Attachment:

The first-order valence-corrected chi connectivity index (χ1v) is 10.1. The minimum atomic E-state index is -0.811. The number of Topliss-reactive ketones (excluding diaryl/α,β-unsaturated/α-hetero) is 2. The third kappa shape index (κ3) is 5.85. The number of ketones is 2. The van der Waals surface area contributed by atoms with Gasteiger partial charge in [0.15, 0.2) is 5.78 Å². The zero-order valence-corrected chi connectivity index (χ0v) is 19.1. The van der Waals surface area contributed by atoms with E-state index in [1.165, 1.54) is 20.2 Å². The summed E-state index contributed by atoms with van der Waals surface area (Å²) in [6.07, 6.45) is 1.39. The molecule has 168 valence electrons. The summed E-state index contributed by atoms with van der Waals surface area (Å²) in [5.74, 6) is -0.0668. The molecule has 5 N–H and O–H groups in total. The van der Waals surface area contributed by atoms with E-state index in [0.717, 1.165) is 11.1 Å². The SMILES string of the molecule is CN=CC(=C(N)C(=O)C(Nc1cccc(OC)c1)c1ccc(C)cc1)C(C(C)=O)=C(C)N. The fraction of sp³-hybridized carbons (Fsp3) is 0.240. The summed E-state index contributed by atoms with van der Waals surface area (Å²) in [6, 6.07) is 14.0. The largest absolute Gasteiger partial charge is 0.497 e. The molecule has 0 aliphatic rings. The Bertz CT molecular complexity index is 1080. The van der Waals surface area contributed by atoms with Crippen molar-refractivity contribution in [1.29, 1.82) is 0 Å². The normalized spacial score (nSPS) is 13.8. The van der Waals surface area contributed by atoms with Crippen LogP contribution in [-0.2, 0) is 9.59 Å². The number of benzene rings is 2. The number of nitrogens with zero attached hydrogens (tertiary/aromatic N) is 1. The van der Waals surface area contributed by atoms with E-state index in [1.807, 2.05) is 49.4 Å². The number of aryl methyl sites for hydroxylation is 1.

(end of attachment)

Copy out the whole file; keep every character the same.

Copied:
The first-order valence-corrected chi connectivity index (χ1v) is 10.1. The minimum atomic E-state index is -0.811. The number of Topliss-reactive ketones (excluding diaryl/α,β-unsaturated/α-hetero) is 2. The third kappa shape index (κ3) is 5.85. The number of ketones is 2. The van der Waals surface area contributed by atoms with Gasteiger partial charge in [0.15, 0.2) is 5.78 Å². The zero-order valence-corrected chi connectivity index (χ0v) is 19.1. The van der Waals surface area contributed by atoms with E-state index in [1.165, 1.54) is 20.2 Å². The summed E-state index contributed by atoms with van der Waals surface area (Å²) in [6.07, 6.45) is 1.39. The molecule has 168 valence electrons. The summed E-state index contributed by atoms with van der Waals surface area (Å²) in [5.74, 6) is -0.0668. The molecule has 5 N–H and O–H groups in total. The van der Waals surface area contributed by atoms with E-state index in [0.717, 1.165) is 11.1 Å². The SMILES string of the molecule is CN=CC(=C(N)C(=O)C(Nc1cccc(OC)c1)c1ccc(C)cc1)C(C(C)=O)=C(C)N. The fraction of sp³-hybridized carbons (Fsp3) is 0.240. The summed E-state index contributed by atoms with van der Waals surface area (Å²) in [6, 6.07) is 14.0. The largest absolute Gasteiger partial charge is 0.497 e. The molecule has 0 aliphatic rings. The Bertz CT molecular complexity index is 1080. The van der Waals surface area contributed by atoms with Crippen molar-refractivity contribution in [1.29, 1.82) is 0 Å². The normalized spacial score (nSPS) is 13.8. The van der Waals surface area contributed by atoms with Crippen LogP contribution in [-0.2, 0) is 9.59 Å². The number of benzene rings is 2. The number of nitrogens with zero attached hydrogens (tertiary/aromatic N) is 1. The van der Waals surface area contributed by atoms with E-state index in [1.807, 2.05) is 49.4 Å². The number of aryl methyl sites for hydroxylation is 1.